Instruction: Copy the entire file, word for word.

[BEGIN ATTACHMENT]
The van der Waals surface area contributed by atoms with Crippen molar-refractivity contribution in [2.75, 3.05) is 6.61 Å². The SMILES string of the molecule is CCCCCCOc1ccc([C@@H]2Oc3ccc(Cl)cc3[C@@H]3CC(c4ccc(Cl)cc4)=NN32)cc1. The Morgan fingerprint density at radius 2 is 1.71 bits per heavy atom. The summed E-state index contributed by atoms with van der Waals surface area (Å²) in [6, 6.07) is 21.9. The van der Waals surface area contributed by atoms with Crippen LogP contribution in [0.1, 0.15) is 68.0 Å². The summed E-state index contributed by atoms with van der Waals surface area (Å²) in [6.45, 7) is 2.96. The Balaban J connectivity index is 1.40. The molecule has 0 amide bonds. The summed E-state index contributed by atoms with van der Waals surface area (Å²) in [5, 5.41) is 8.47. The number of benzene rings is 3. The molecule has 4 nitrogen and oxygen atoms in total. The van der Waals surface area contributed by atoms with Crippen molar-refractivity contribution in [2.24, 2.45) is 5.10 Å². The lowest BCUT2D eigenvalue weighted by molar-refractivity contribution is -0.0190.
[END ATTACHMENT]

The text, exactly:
The van der Waals surface area contributed by atoms with Crippen molar-refractivity contribution in [2.75, 3.05) is 6.61 Å². The SMILES string of the molecule is CCCCCCOc1ccc([C@@H]2Oc3ccc(Cl)cc3[C@@H]3CC(c4ccc(Cl)cc4)=NN32)cc1. The Morgan fingerprint density at radius 2 is 1.71 bits per heavy atom. The summed E-state index contributed by atoms with van der Waals surface area (Å²) in [6, 6.07) is 21.9. The van der Waals surface area contributed by atoms with Crippen LogP contribution in [0.1, 0.15) is 68.0 Å². The summed E-state index contributed by atoms with van der Waals surface area (Å²) in [6.45, 7) is 2.96. The Balaban J connectivity index is 1.40. The molecule has 0 amide bonds. The summed E-state index contributed by atoms with van der Waals surface area (Å²) in [5, 5.41) is 8.47. The number of benzene rings is 3. The molecule has 4 nitrogen and oxygen atoms in total. The van der Waals surface area contributed by atoms with Crippen molar-refractivity contribution in [2.24, 2.45) is 5.10 Å². The lowest BCUT2D eigenvalue weighted by molar-refractivity contribution is -0.0190.